Concerning Namibia (he of course called it South West Africa), Vorster maintained South Africa had “fulfilled its mandate from the League of Nations.” While he did not think a timetable could yet be set for Namibian independence, he assured us he would accept “any government that represents the decision of the peoples concerned.” He said, “All options are open.”
Hurd and I saw little point in mentioning South Africa’s snub of the United Nations decision declaring South African occupation illegal and calling for immediate withdrawal. Nor did we raise South Africa’s brutal responses to the expanding guerrilla liberation front of the South West Africa People’s Organization (SWAPO). I told Vorster that President Kaunda had asked me to urge that South Africa’s withdrawal from Namibia be “graceful” rather than contentious or violent. Vorster’s response was to warn “if South Africa were to leave the area tomorrow, there would be chaos…we will not abandon our responsibilities.”
On Rhodesia, Vorster said he was trying his best to move Prime Minister Ian Smith to the conference table. He said “South African police” were in Rhodesia to “prevent terrorists from infiltrating South Africa.” He acknowledged that the behavior of his African neighbors “was improving” but he wanted to make it clear that “violence will be met with violence.” Hurd and I found him troubled, tense, and neither gracious nor rude.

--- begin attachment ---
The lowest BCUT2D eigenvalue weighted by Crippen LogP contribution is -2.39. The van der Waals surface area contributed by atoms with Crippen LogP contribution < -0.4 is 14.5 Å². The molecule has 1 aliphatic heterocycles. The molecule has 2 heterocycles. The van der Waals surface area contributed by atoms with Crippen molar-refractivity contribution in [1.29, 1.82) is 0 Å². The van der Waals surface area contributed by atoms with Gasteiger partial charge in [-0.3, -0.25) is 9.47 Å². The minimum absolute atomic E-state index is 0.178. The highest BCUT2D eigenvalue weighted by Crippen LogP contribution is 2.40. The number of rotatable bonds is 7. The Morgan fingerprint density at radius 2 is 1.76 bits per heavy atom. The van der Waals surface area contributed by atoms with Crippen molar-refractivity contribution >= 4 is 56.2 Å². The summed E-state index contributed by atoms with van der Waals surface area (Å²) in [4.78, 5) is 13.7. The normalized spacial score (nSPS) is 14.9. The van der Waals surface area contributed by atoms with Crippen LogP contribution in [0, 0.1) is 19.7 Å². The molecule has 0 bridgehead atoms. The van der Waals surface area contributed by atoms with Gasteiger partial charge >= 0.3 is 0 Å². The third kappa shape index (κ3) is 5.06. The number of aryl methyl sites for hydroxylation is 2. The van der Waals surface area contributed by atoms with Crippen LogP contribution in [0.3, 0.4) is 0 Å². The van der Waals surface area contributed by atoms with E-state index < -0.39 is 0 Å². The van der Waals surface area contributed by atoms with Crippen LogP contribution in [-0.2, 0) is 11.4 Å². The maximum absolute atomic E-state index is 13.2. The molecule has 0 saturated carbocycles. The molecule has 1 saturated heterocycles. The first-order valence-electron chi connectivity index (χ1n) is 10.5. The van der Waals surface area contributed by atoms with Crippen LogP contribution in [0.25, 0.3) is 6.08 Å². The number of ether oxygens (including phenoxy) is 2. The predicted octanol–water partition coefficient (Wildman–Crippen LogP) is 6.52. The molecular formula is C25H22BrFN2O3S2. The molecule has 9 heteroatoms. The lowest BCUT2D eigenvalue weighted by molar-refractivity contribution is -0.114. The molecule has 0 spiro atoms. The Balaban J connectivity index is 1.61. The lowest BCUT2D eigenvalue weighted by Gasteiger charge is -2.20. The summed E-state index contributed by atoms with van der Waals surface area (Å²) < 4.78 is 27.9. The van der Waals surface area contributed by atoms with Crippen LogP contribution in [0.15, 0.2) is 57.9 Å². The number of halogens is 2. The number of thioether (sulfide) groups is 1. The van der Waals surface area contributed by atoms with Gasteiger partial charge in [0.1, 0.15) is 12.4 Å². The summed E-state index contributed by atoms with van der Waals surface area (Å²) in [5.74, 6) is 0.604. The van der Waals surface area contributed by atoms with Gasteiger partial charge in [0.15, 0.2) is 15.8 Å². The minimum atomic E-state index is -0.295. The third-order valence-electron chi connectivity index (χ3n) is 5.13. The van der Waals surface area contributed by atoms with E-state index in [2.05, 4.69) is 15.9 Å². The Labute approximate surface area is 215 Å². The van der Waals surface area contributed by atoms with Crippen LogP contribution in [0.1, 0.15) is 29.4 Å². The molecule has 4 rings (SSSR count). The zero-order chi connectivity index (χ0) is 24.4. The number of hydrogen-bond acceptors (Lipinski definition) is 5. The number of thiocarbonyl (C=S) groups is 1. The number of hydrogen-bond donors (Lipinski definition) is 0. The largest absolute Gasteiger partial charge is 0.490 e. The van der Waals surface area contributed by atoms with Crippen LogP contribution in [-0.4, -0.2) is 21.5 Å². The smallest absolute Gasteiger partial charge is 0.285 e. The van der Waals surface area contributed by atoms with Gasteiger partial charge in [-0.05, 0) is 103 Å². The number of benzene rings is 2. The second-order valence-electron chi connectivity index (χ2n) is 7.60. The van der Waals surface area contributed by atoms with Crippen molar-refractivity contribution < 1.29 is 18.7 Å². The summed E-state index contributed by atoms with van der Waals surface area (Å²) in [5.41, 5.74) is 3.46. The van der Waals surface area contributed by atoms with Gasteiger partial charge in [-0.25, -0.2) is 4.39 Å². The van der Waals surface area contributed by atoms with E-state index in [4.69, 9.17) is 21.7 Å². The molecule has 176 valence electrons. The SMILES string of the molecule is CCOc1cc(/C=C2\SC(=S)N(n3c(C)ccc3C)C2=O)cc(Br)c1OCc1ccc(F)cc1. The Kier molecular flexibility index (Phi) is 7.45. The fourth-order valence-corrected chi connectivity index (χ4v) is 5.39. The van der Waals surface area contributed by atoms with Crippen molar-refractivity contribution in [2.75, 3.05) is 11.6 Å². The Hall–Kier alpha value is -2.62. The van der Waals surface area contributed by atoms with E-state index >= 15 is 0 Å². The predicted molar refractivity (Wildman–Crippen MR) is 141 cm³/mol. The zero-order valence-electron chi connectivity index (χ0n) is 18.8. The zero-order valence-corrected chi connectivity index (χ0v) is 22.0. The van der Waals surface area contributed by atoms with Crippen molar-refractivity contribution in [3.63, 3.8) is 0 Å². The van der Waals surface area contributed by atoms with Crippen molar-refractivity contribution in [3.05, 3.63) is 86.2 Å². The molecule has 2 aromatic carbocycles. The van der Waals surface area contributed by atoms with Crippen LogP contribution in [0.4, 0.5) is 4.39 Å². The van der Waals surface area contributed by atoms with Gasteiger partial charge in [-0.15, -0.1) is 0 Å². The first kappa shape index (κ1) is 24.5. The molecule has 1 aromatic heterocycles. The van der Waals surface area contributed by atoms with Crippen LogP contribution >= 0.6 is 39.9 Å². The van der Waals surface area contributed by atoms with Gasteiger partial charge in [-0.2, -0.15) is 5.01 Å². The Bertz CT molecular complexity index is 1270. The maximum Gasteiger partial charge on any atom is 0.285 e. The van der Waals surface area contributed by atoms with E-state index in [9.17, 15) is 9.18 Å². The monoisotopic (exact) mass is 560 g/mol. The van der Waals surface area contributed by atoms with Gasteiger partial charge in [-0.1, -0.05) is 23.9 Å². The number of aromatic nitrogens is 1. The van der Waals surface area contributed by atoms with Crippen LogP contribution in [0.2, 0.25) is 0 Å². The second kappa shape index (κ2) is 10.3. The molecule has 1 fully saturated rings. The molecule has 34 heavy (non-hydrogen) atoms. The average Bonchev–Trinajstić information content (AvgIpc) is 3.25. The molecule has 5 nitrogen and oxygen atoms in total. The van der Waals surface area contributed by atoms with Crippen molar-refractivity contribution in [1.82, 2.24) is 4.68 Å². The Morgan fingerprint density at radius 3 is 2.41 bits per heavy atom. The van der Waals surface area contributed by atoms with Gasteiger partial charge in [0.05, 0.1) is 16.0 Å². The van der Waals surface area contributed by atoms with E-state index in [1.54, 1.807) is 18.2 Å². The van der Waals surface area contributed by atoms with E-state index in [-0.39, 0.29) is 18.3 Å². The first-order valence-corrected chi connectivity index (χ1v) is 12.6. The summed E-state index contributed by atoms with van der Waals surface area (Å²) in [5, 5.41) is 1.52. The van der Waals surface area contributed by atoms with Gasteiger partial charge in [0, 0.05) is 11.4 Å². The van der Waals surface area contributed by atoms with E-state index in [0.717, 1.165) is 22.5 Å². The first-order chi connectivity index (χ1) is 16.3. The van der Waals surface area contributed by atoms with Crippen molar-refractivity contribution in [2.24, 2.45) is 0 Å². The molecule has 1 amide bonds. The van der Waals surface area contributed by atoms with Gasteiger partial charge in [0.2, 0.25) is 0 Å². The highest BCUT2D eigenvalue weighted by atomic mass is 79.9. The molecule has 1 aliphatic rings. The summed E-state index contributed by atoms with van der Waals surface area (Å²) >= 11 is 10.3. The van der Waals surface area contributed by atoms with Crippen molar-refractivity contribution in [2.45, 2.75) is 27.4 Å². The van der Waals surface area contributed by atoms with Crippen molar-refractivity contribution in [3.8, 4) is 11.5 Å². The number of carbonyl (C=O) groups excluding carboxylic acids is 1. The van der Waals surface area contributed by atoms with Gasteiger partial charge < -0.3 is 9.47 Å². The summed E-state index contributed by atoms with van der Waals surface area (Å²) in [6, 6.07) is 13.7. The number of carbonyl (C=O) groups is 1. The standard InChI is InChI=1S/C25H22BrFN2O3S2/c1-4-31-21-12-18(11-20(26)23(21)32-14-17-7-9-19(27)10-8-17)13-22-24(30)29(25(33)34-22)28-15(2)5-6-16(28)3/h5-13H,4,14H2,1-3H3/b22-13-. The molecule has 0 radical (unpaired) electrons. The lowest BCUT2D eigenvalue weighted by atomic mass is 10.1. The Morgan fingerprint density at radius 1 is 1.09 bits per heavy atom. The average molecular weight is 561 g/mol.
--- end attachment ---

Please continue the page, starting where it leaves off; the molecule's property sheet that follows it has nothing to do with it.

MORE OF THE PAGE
In the last of several telegrams reporting this conversation to Washington, I included the following personal reaction: “A conversation with Prime Minister Vorster can hardly be anyone’s idea of family entertainment. It is more like an x-rated movie. I leave [South Africa] with one salient overriding impression . . . that is, of a political and social system that condemns four-fifths of the population to a catch-22 kind of police-state system that can only be viewed as utterly repugnant to human dignity in the twentieth century. It cannot avoid being increasingly subject to internal and external assault.”
Our chiefs-of-mission discussions in Lusaka had produced the following consensus concerning the apartheid question: